NEW YORK — Lower unit prices and delivery delays pressured Bebe Stores’ August same-store sales down a worse-than-expected 17.6 percent, but strength in its profit margins helped elevate its stock on Friday.

The Brisbane, Calif.-based contemporary specialty retailer, which operates 169 stores, also said total sales slid 5.1 percent to $26.2 million for the month versus $27.6 million in August 2001. Last August, comps increased 8.9 percent.

Bebe reported August results on Friday, one day after most of its competitors. (Bebe’s comparable-store sales result for last month was given incorrectly on a chart on page 11, Friday.)

John Kyees, chief financial officer, said on a conference call that comps were down in the mid- to high-double-digit range all four weeks of the month. By region, sales in the Northeast were the strongest, offset by weakness in its home market of San Francisco and in Florida and Washington, D.C.

Looking ahead, Kyees said comps are expected to return to positive territory in September, due mostly to easier comparisons, and should finish in the mid- to high-single-digit range. Last September, comps declined 10.2 percent. Comps for the July-August period decreased 13.8 percent. For the first quarter ending Sept. 30, comps are expected to be down in the mid- to high-single digits. Kyees did not comment on earnings expectations, but current consensus estimates are for first-quarter earnings of 22 cents a share versus 25 cents in the year-ago period.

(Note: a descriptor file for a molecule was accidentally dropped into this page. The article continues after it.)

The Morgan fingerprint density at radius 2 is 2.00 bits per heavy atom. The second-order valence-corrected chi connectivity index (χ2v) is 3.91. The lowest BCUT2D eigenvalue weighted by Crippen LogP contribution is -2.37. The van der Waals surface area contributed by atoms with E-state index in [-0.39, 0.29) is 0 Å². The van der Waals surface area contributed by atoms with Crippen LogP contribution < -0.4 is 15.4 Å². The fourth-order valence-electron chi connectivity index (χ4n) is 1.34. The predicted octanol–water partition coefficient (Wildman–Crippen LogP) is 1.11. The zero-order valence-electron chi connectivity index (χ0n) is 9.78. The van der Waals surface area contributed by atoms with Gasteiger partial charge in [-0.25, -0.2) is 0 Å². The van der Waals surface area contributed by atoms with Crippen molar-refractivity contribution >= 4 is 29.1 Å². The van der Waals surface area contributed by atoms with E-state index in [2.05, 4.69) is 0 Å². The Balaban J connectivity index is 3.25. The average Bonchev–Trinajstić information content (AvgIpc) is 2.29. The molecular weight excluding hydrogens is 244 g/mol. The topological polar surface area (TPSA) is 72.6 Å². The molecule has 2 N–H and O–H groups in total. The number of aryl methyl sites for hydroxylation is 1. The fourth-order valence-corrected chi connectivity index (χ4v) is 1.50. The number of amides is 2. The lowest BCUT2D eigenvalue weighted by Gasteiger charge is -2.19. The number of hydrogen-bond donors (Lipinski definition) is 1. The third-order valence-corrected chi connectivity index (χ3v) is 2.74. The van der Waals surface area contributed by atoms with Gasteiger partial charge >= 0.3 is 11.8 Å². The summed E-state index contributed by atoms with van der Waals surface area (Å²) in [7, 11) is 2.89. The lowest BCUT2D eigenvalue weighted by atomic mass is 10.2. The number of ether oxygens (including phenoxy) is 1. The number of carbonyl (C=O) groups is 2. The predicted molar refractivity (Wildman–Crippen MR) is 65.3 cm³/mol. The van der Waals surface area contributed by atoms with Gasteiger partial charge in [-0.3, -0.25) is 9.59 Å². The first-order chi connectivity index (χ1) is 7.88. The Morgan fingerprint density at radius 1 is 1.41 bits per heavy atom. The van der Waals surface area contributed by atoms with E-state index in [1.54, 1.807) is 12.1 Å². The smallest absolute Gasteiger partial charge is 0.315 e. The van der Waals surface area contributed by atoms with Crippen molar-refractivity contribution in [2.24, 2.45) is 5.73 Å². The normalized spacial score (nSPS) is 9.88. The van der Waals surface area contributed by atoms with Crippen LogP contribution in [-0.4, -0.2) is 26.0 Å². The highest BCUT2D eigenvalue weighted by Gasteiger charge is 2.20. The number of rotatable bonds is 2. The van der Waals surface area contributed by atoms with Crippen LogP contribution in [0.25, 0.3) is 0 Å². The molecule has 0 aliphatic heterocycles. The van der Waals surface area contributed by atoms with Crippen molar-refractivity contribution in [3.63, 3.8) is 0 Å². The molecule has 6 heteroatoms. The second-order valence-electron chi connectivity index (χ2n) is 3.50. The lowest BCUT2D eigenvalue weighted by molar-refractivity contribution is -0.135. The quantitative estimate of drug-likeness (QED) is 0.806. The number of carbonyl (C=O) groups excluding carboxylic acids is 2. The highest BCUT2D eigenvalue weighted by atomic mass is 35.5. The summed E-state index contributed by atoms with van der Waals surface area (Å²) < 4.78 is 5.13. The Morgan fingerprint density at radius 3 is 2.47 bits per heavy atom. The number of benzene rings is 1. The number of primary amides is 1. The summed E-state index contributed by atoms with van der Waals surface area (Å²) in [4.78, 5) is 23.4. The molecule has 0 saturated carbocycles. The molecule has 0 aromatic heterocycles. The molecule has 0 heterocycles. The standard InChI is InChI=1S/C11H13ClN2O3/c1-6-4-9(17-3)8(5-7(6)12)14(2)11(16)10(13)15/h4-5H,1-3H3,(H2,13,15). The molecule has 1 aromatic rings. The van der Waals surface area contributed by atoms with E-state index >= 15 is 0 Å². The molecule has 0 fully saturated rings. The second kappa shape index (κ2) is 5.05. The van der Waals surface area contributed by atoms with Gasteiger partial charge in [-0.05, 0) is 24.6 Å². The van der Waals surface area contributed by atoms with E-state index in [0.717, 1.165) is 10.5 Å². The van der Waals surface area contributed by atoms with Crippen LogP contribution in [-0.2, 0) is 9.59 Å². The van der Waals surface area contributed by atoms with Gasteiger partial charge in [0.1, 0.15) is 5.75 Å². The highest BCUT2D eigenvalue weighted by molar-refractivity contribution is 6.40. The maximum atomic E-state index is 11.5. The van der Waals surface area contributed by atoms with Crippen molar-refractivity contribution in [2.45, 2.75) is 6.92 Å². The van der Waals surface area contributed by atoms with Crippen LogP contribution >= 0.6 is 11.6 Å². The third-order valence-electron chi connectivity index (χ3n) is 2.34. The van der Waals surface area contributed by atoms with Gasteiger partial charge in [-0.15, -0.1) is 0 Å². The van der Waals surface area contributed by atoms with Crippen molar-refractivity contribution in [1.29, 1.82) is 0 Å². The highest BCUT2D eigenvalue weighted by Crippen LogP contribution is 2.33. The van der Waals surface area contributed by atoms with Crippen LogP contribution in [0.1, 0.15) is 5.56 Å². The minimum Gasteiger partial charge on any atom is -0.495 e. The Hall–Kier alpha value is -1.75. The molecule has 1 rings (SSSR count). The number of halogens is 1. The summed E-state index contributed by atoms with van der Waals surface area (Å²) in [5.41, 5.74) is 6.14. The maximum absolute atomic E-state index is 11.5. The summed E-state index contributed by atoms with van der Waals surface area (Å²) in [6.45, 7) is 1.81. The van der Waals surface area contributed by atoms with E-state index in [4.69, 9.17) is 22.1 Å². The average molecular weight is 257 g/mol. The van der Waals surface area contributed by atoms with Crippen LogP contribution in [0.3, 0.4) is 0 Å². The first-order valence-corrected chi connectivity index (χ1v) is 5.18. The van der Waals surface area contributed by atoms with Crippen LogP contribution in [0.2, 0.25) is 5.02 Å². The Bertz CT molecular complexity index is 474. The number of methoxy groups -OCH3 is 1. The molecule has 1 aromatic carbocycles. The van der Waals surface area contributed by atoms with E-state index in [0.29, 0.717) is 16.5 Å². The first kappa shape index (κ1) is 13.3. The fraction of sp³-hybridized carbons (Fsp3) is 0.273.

Detailing the quarter, Kyees said retail margins exceeded plan due to fewer markdowns. Inventory on a per-store basis was down roughly 19 percent, but the reduction was due to lower price points as the average unit count per store was flat.

The margin maintenance contributed to a 76-cent, or 5.8 percent, improvement in Bebe’s stock price, which closed at $13.90 in Nasdaq trading Friday. The percentage was even greater than the 3.6 percent pickup registered by the Standard & Poor’s Retail Index, which ended the day at 294.66, up 10.35.

Kimberly Greenberger, a specialty retail analyst at Lehman Bros., said, "Even with the same number of units to sell, the decline in the average price will generate a negative comp," she said, adding that Bebe is likely to get inventory arriving in stores in a more timely matter as early as November.

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